A manual override is provided by switches 56 and 57. Switch 56 presents a high value to the input of the OR gate 38. Switch 57 presents a low value to the input of the OR gate 38. As described above, the output of OR gate 38 will latch in a particular state because of the feedback through resistor 66. Thus, when the lights are turned on or off by switches 56 or 57, respectively, they will stay in that condition until signal line 62 changes state or a switch is activated. These switches thus allow the lights to be turned on and off without affecting the timing circuit.
The foregoing description of the invention has set forth specific details regarding specific components and arrangements of the present invention. In other instances, details of well-known components have been ommitted so as not to unneccessarily obscure the invention. For example, in the preferred embodiment, all of the integrated circuits use CMOS technology. Each chip has buffered inputs with diode clamps. This prevents the signals entering the chips from exceeding a predetermined voltage range and prevents noise spikes. It will be apparent to those skilled in the art that these details can be changed without departing from the spirit of the present invention. For example, and without limitation, in the user interface 24 the switch 34 may be of the rotary or push-button type and additional bits may be programmed, allowing the lights to remain on for longer periods. Also, more than 24 bits may be employed in the shift register. For example, 48 bits would allow the user to program the controller to turn the lights off at 30 minute intervals as opposed to one hour intervals. Any of these options may be employed by those skilled in the art as a matter of design choice, without departing from the spirit of the present invention.
|Cited Patent||Filing date||Publication date||Applicant||Title|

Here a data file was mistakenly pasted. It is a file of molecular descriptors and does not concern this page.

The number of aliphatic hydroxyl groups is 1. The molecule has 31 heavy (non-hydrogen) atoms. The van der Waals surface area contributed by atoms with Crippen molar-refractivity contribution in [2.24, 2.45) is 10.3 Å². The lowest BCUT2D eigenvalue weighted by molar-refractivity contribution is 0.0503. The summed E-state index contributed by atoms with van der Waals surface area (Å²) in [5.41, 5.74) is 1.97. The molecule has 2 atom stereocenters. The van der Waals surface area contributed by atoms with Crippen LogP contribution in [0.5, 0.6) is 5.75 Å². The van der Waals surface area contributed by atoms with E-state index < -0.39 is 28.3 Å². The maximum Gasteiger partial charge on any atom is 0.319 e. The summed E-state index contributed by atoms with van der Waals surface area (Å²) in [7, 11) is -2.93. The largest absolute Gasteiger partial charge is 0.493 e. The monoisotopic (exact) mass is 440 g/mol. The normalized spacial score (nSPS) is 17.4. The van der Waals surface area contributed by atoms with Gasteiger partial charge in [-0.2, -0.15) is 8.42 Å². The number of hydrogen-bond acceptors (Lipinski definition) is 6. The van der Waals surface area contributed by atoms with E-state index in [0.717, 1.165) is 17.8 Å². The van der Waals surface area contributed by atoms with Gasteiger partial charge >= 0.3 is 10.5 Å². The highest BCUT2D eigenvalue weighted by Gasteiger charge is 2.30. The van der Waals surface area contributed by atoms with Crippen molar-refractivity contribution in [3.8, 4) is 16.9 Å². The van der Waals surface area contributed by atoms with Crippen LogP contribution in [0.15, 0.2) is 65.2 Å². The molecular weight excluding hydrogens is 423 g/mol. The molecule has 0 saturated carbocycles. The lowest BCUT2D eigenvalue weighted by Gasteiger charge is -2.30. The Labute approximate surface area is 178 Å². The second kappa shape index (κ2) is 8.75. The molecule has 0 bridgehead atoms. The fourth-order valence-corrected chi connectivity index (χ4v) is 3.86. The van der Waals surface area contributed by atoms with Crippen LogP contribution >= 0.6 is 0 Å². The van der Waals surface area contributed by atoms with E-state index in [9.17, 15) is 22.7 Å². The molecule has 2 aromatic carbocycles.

|US4354120 *||Apr 16, 1981||Oct 12, 1982||Dynascan Corporation||Daily variability timer|
|Citing Patent||Filing date||Publication date||Applicant||Title|
|US7285871||Jul 15, 2005||Oct 23, 2007||Honeywell International, Inc.||Engine power extraction control system|
|U.S. Classification||307/140, 315/360, 307/141|
|Cooperative Classification||G04G15/003, Y10T307/944, Y10T307/951|
|May 17, 1988||AS||Assignment|
Owner name: GARDEN AMERICAN, 788 FAIRVIEW DR., P.O. BOX A, CAR
Free format text: ASSIGNMENT OF ASSIGNORS INTEREST.;ASSIGNOR:CARROLL, DAVID T.;REEL/FRAME:004900/0381
Effective date: 19880413
Owner name: GARDEN AMERICAN, A CORP. OF NEVADA,NEVADA
Free format text: ASSIGNMENT OF ASSIGNORS INTEREST;ASSIGNOR:CARROLL, DAVID T.;REEL/FRAME:004900/0381
Effective date: 19880413
|Jun 21, 1991||AS||Assignment|
Owner name: LORAL INFRARED AND IMAGING SYSTEMS, INC.,, MASSACH
Free format text: ASSIGNMENT OF ASSIGNORS INTEREST.;ASSIGNOR:HONEYWELL INC., A CORPORATION OF DE;REEL/FRAME:005741/0661
Effective date: 19910503
|Jun 7, 1994||REMI||Maintenance fee reminder mailed|
|Oct 30, 1994||LAPS||Lapse for failure to pay maintenance fees|
|Jan 10, 1995||FP||Expired due to failure to pay maintenance fee|
Effective date: 19941102